Atomic Energy Files, Lot 57 D 688

Memorandum for the Files by Mr. J. Bruce Hamilton of the Office of the Special Assistant to the Secretary of State (Arneson)


I accompanied Ambassador Gallman1 to a meeting in Commissioner Sumner Pike’s office, where the Ambassador met with Commissioner Pike, Commissioner Murray, Messrs. Jesse Johnson,2 Frank McQuiston,3 John Hall and Al Wells. The purpose of the meeting was [Page 751] to discuss with Ambassador Gallman some of the details of the Atomic Energy Commission’s interests in the Union of South Africa. Johnson and McQuiston outlined their negotiations during their recent visits to the Union. Mr. McQuiston stated that a large calcining plant was being erected outside Johannesburg for treating the ores, that the plant will be financed by Agency funds and operated by the Transvaal Chamber of Mines.

Commissioner Pike, evaluating for the Ambassador the probable importance of South African uranium ore, said that when the presently planned program gets into full operation in 1954 or 1955, the Union will probably be producing as much ore as the Belgian Congo, probably more than Canada and undoubtedly more than the U.S. Furthermore, the ore reserves in the Union are very promising and, whereas it is probable that the extent of the Belgian Congo reserves is fairly well known, and probably rather limited, and the extent of the Canadian reserves somewhat of a question mark at this time, the reserves in the Union of South Africa are very promising and appear to be something on which future plans for production can be based. In this connection, he said that the Commission is now seriously considering a substantial expansion (amounting perhaps to two billion dollars) of its uranium production facilities in the United States. This program, if pursued, will be based very largely on the prospects of South African ore production.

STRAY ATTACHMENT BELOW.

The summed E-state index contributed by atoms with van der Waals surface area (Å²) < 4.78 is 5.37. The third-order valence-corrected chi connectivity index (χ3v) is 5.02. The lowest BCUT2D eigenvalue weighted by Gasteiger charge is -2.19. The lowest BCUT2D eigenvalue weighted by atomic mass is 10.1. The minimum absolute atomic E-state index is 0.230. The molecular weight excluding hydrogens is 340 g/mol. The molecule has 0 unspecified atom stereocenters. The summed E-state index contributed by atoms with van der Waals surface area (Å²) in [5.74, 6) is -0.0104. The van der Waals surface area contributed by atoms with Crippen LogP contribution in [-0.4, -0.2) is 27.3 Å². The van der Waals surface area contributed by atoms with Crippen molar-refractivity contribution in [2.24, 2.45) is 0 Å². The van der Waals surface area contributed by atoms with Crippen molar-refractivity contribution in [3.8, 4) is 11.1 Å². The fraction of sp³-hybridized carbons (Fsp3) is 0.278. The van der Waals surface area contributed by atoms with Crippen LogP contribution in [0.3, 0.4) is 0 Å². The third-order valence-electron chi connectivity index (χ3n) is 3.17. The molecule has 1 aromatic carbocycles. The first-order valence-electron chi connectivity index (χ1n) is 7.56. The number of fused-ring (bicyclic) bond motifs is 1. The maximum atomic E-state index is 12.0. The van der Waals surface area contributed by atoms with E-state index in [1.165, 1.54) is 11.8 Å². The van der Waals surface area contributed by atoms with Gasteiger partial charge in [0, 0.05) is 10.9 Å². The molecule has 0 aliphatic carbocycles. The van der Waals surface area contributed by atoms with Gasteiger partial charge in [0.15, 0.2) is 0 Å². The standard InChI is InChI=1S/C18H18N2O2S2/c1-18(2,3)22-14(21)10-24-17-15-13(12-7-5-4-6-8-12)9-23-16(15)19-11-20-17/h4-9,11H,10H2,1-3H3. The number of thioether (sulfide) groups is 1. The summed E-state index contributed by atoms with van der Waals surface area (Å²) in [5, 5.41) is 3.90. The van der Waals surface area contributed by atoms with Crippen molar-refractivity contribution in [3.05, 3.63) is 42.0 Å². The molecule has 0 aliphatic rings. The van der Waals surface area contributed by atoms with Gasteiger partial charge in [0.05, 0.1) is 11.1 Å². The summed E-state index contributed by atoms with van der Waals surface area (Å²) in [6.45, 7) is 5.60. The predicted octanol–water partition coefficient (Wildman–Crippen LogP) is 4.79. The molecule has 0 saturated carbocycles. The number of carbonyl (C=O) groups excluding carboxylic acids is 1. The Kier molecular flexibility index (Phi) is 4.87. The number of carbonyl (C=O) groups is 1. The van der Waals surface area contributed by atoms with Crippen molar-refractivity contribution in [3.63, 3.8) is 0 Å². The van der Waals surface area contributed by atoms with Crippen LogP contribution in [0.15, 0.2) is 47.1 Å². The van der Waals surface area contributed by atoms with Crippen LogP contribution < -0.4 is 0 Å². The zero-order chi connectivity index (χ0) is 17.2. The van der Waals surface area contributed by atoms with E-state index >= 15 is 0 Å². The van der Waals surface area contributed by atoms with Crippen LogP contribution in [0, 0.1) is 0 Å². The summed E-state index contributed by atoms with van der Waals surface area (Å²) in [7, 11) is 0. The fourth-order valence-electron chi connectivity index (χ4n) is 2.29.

In regard to the mine dumps in South Africa, Mr. McQuiston said that they were currently being tested for their uranium content and that indications thus far are good, both as to the uranium content of the dumps and the prospects for treating it to obtain the uranium in a useful form.

Mr. Pike said that he would appreciate it if, when the Ambassador arrived at his new post, he would keep the Commission, through the Department of State, informed of the general attitude in South Africa toward this uranium operation. He said that relations between the Commission and the South African Government as well as with the South African mining companies involved, were excellent, and he would hope to become aware of any trend away from this happy state of affairs early enough to be able to counteract it.

In response to the Ambassador’s question, Commissioner Pike said that the Commission does not at this time contemplate having a representative permanently stationed in Africa, but that it seemed likely after the operation was in full swing, that a technician might be stationed there.

The question was raised about the South African desire for some kind of special position in atomic energy matters in recognition of the new status of that country as a uranium supplier. Mr. Hall said that there had been no new developments on this matter since the [Page 752] delivery to Mr. Donges of a rather lengthy statement on the general subject.4 The Ambassador had seen and was familiar with this statement. Mr. Pike ventured the opinion that the South Africans themselves were not yet in a position to make a detailed request on this subject.

Ambassador Gallman said that he understood it would be quite possible and proper for him to convey information to the Commission through the medium of informal letters to Mr. Arneson. Mr. Pike assured him that this would be entirely proper and that a similar arrangement in regard to Belgium and other posts was in operation and worked very effectively. He encouraged Ambassador Gallman to take advantage of this arrangement whenever desirable.

J. Bruce Hamilton
  1. Waldemar J. Gallman, Ambassador-Designate to the Union of South Africa.
  2. Director of the Division of Raw Materials, United States Atomic Energy Commission.
  3. Deputy Director, Division of Raw Materials, United States Atomic Energy Commission.
  4. Memorandum from Gordon Dean, Chairman of the United States Atomic Energy Commission, to T. E. Donges, South African Minister of Interior, December 11, 1950, is not printed.